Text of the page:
45.9
%
2018
 
65.0
%
 
43.5
%
 
21.5
%
 
15.4
%

(1)
Represents advances paid to Dealers on Consumer Loans assigned under our Portfolio Program and one-time payments made to Dealers to purchase Consumer Loans assigned under our Purchase Program as a percentage of the initial balance of the Consumer Loans.  Payments of Dealer Holdback and accelerated Dealer Holdback are not included.
(2)
Presented as a percentage of total forecasted collections.

The risk of a material change in our forecasted collection rate declines as the Consumer Loans age.  For 2014 and prior Consumer Loan assignments, the risk of a material forecast variance is modest, as we have currently realized in excess of 90% of the expected collections.  Conversely, the forecasted collection rates for more recent Consumer Loan assignments are less certain as a significant portion of our forecast has not been realized.

The spread between the forecasted collection rate and the advance rate has ranged from 20.4% to 35.7% over the last 10 years. The spread was at the high end of this range in 2009 and 2010, when the competitive environment was unusually favorable, and much lower during other years (2015 through 2018) when competition was more intense. The decrease in the spread from 2017 to 2018 was the result of a change in the mix of Consumer Loan assignments received during 2018, including an increase in Purchased Loans as a percentage of total unit volume.

27


The following table compares our forecast of Consumer Loan collection rates as of December 31, 2018 with the forecasts at the time of assignment, for Dealer Loans and Purchased Loans separately.
 
 
Dealer Loans
 
Purchased Loans
 
 
Forecasted Collection Percentage as of (1)
 
 
 
Forecasted Collection Percentage as of (1)
 
 
 Consumer Loan Assignment Year
 
December 31, 2018
 
Initial
Forecast
 
Variance
 
December 31, 2018
 
Initial
Forecast
 
Variance
2009
 
79.3
%
 
72.1
%
 
7.2
 %
 
80.8
%
 
70.5
%
 
10.3
%
2010
 
77.6
%
 
73.6
%
 
4.0
 %
 
78.7
%
 
73.1
%
 
5.6
%
2011
 
74.6
%
 
72.4
%
 
2.2
 %
 
76.3
%
 
72.7
%
 
3.6
%
2012
 
73.7
%
 
71.3
%
 
2.4
 %
 
75.9
%
 
71.4
%
 
4.5
%
2013
 
73.4
%
 
72.1
%
 
1.3
 %
 
74.3
%
 
71.6
%
 
2.7
%
2014
 
71.6
%
 
71.9
%
 
-0.3
 %
 
72.6
%
 
70.9
%
 
1.7
%
2015
 
64.6
%
 
67.5
%
 
-2.9
 %
 
69.5
%
 
68.5
%
 
1.0
%
2016
 
63.3
%
 
65.1
%
 
-1.8
 %
 
66.8
%
 
66.5
%
 
0.3
%
2017
 
64.8
%
 
63.8
%
 
1.0
 %
 
67.0
%
 
64.6
%
 
2.4
%
2018
 
64.7
%
 
63.6
%
 
1.1
 %
 
65.6
%
 
63.5
%
 
2.1
%

(1)
The forecasted collection rates presented for Dealer Loans and Purchased Loans reflect the Consumer Loan classification at the time of assignment.

The following table presents forecasted Consumer Loan collection rates, advance rates, and the spread (the forecasted collection rate less the advance rate) as of December 31, 2018 for Dealer Loans and Purchased Loans separately.  All amounts are presented as a percentage of the initial balance of the Consumer Loan (principal + interest).
 
 
Dealer Loans
 
Purchased Loans
 Consumer Loan Assignment Year
 
Forecasted Collection % (1)
 
Advance % (1)(2)
 
Spread %
 
Forecasted Collection % (1)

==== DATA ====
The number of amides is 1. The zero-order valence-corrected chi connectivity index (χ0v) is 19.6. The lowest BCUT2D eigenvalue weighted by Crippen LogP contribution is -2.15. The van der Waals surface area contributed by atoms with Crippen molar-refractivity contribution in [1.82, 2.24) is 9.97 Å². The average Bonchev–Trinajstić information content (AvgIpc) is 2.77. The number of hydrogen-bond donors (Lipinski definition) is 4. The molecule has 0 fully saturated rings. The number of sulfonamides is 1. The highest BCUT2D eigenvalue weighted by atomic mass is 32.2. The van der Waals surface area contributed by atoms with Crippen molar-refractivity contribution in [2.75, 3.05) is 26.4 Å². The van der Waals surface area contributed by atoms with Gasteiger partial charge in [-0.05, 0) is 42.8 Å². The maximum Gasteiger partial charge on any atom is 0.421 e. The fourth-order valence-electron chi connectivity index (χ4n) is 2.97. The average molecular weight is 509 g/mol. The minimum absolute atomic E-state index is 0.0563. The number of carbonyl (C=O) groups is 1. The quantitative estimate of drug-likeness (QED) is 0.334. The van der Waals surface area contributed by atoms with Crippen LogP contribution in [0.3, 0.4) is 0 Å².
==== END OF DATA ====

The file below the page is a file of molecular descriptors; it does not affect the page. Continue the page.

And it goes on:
Advance % (1)(2)
 
Spread %
2009
 
79.3
%
 
43.4
%
 
35.9
%
 
80.8
%
 
46.0
%
 
34.8
%
2010
 
77.6
%
 
44.4
%
 
33.2
%
 
78.7
%
 
47.3
%
 
31.4
%
2011
 
74.6
%
 
45.1
%
 
29.5
%
 
76.3
%
 
49.3
%
 
27.0
%
2012
 
73.7
%
 
46.0
%
 
27.7
%
 
75.9
%
 
50.0
%
 
25.9
%
2013
 
73.4
%
 
47.2
%
 
26.2
%
 
74.3
%
 
51.5
%
 
22.8
%
2014
 
71.6
%
 
47.2
%
 
24.4
%
 
72.6
%
 
51.8
%
 
20.8
%
2015
 
64.6
%
 
43.4
%
 
21.2
%
 
69.5
%
 
50.2
%
 
19.3
%
2016
 
63.3
%
 
42.1
%
 
21.2
%
 
66.8
%
 
48.6
%
 
18.2
%
2017
 
64.8
%
 
42.1
%
 
22.7
%
 
67.0
%
 
45.8
%
 
21.2
%
2018
 
64.7
%
 
42.7
%
 
22.0
%
 
65.6
%
 
45.2
%
 
20.4
%

(1)
The forecasted collection rates and advance rates presented for Dealer Loans and Purchased Loans reflect the Consumer Loan classification at the time of assignment.
(2)
Represents advances paid to Dealers on Consumer Loans assigned under our Portfolio Program and one-time payments made to Dealers to purchase Consumer Loans assigned under our Purchase Program as a percentage of the initial balance of the Consumer Loans.  Payments of Dealer Holdback and accelerated Dealer Holdback are not included.

Although the advance rate on Purchased Loans is higher as compared to the advance rate on Dealer Loans, Purchased Loans do not require us to pay Dealer Holdback.

The spread on Dealer Loans decreased from 22.7% in 2017 to 22.0% in 2018 primarily as a result of a change in the mix of Consumer Loan assignments.

The spread on Purchased Loans decreased from 21.2% in 2017 to 20.4% in 2018 primarily as a result of a change in the mix of Consumer Loan assignments, and the performance of the 2017 Consumer Loans, which has exceeded our initial estimates by a greater margin than those assigned to us in 2018.


28


Access to Capital

Our strategy for accessing capital on acceptable terms needed to maintain and grow the business is to: (1) maintain consistent financial performance; (2) maintain modest financial leverage; and (3) maintain multiple funding sources.  Our funded debt to equity ratio was 1.9 to 1 as of December 31, 2018.  We currently utilize the following primary forms of debt financing: (1) a revolving secured line of credit; (2) Warehouse facilities; (3) Term ABS financings; and (4) senior notes.

Consumer Loan Volume

The following table summarizes changes in Consumer Loan assignment volume in each of the last three years as compared to the same period in the previous year:
 
 
Year over Year Percent Change
For the Year Ended December 31,
 
Unit Volume
 
Dollar Volume (1)
2016
 
10.9
 %
 
21.6
%
2017
 
-0.7
 %
 
9.0
%
2018
 
13.6
 %
 
25.2
%

(1)
Represents advances paid to Dealers on Consumer Loans assigned under our Portfolio Program and one-time payments made to Dealers to purchase Consumer Loans assigned under our Purchase Program.  Payments of Dealer Holdback and accelerated Dealer Holdback are not included.